Outdoors

WDFW seeks citizen volunteers for advisory panels

Nominations for four WDFW citizen committees are currently being accepted.

The groups are the Wolf, joint Washington/Oregon Sport and Commercial (two separate groups) Fisheries, Steelhead/Cutthroat and Puget Sound Sport Fisheries Enhancement advisory panels.

While they do not have a final vote on policy and administration, these groups play a key role in making sure all interests and view points are taken into consideration by department staff and the fish and wildlife commission. They also review, discuss and comment on agency plans as well as convey information back to stakeholders concerning department’s plans. In certain cases, some panels may be asked suggest priorities among action or program alternatives the department is considering.

Panel memberships range from 10-16 persons. Appointments are generally for two years. Once constituted these four groups will likely convene as early as January 2015.

Candidates that are selected demonstrate an elevated level of knowledge and understanding of the issues encompassed the area of focus and are able to effectively communicate in a sensible and diplomatic fashion.

Panels gather at least two to four times each year and in between meetings, advisors may be asked to review and comment on written materials sent to them.

Members of WDFW citizen advisory committees are not paid and often will have to pay travel expenses to attend the formal gatherings.

Candidate nominations may be submitted by groups or individuals and self-nominations also are accepted. Current panel members are allowed to reapply as well.

Affiliation with an organized sport fishing, conservation or commercial organization is not a requirement.

Hardcopy or email nominations must include:







Deadlines and nomination recipients by panel are as follows for the:

Wolf Advisory Group: Friday, Nov. 14. Submissions or questions go to Dave Ware, Game Division Manager at the Washington Department of Fish and Wildlife, 600 Capitol Way North, Olympia, WA 98501-1091; or by email to David.Ware@dfw.wa.gov.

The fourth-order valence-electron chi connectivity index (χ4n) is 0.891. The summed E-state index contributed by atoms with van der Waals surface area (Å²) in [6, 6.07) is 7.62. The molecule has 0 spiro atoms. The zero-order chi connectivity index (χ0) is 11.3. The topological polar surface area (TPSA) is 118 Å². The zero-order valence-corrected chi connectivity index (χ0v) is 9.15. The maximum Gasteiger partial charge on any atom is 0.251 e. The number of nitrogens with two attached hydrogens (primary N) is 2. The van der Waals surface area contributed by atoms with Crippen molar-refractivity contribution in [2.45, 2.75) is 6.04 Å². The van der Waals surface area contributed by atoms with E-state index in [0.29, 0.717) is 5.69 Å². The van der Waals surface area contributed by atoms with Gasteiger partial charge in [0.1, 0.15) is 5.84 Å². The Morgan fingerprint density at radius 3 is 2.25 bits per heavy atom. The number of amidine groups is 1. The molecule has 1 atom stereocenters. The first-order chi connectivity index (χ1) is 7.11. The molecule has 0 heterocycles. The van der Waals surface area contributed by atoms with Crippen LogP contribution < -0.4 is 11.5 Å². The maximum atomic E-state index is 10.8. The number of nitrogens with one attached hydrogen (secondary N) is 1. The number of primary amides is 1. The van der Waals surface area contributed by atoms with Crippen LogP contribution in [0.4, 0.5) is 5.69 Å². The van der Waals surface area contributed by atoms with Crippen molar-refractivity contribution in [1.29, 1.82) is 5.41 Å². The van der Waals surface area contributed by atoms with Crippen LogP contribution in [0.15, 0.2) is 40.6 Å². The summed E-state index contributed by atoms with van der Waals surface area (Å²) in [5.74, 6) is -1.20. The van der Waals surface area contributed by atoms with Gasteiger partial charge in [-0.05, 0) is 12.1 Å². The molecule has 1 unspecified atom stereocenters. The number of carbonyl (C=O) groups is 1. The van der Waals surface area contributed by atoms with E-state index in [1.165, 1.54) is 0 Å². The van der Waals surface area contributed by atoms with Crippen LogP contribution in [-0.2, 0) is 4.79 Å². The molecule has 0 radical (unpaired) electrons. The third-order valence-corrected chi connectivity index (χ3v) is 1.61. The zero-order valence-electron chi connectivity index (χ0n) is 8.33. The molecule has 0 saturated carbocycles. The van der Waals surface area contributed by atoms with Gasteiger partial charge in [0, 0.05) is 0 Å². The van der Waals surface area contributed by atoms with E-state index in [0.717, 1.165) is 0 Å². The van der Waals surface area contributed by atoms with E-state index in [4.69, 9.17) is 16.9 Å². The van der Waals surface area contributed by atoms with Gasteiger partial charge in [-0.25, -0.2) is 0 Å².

Joint Washington/Oregon Sport and Commercial Fisheries Groups: Friday, Nov.14. Submissions go to WDFW 2108 Grand Blvd, Vancouver, WA 98661, by FAX to 360-906-6776, or by email to TeamVancouver@dfw.wa.gov.

Puget Sound Recreational Fisheries Enhancement and Oversight Committee: Sunday, Nov. 16. Submissions go to Ryan Lothrop at ryan.lothrop@dfw.wa.gov or Washington Department of Fish and Wildlife, Attn: Ryan Lothrop, 600 Capitol Way North, Olympia WA, 98501-1091. Call Lothrop at 360 902-2808.

Steelhead and Cutthroat Advisory Group: Sunday, Nov. 30. Submissions go to Nov. 30. Nominations may be submitted to Bob Leland, WDFW steelhead program manager, by mail: 600 Capitol Way N., Olympia, WA, 98501-1091; or by email robert.leland@dfw.wa.gov. Contact Leland at 360-902-2817.

For more details about these and other WDFW volunteer opportunities visit http://wdfw.wa.gov/about/advisory/ or http://wdfw.wa.gov/about/volunteer/.

NOVEMBER CALENDAR STAYS FULL

The 11-day Western Washington modern firearms elk season started Saturday, Nov. 1 in selected game management units including the west third of Whatcom County known as GMU 407.

Elk presence is sparse on Sumas, Stewart and Chuckanut mountain foothills and in the South Fork Valley and this opening is intended to help keep it that way.

For this hunt, any elk (bulls, spikes and antlerless) is legal to bag.

Skagit County’s valley bottom-dwelling ‘trouble’ elk are ensconced on GMUs 418 and 437 that are closed to this general season, but special permit hunters including master hunters have several options available to them.

Modern firearms deer tag holders get their traditional four-day ‘late’ stanza for bucks started Thursday, Nov. 13 again, like the elk hunt, significantly limited in territory to just GMU 407 as well as GMUs on northern inland waters islands from Whidbey and Camano to the San Juan archipelago.